Maps. More maps. The summer term of my last year of my M.Div. in Seminary included the course, Biblical Backgrounds. Looking back it may have been better to take that course over a normal fall or spring semester. Compressing all the material covered into a few short weeks was grueling. Today much of the same material may be found in resources from Bible Dictionaries to commentaries.
Growing up my pastor led frequent trips to Isreal, often referred to as the Holy Land. Upon his return, he would provide slide shows for the congregation. Rather than a, “Look where I went!” display, Brother Justice helped connect scenery in the slides with the people and stories we heard him explain in his sermons and bible studies. Bethlehem. Jerusalem. Mount Olivet. Sea of Galilee. You get the idea.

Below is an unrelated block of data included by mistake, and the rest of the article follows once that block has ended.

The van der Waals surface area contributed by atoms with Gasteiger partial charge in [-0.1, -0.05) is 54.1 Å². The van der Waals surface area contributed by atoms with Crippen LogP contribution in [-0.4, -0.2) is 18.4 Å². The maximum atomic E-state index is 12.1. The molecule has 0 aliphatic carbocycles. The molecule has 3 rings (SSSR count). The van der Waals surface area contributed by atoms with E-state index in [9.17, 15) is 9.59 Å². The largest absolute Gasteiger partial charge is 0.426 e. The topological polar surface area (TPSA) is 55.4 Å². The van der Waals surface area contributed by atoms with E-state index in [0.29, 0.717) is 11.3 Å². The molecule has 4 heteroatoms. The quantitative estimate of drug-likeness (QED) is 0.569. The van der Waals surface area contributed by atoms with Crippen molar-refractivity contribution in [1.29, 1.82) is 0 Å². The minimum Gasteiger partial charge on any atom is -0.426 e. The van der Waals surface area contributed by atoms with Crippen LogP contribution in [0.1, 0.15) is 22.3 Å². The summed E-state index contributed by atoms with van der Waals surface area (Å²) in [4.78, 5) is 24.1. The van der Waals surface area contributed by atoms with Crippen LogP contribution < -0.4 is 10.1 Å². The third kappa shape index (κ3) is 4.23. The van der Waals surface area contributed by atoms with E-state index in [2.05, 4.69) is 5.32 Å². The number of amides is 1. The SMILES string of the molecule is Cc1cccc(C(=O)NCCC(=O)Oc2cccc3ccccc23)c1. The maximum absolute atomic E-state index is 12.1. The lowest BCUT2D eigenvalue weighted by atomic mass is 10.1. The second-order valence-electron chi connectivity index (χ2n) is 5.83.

On the podcast today, my friend Alan Cross suggests that future seminary degree programs might better equip teachers and pastors if a tour of Israel, what was once called a trip to the Holy Land, was part of the curriculum. He has a good point.
Alan’s suggestion called to mind m first trip outside the United States. After landing in Hong Kong and taking a bus from the plane to the terminal where we were greeted by a uniformed soldier clearly meant I was not in Oklahoma anymore. Up to that point, I could only imagine Hong Kong in maps and photographs. The distance provided space for my imagination. Once I was in Hong Kong what I had only seen on maps or in photographs came alive. It was a difference in proximity.
Listen in as Alan and I talk about his trip and what proximity means when in a place that has shown up in his sermons and bible teaching.
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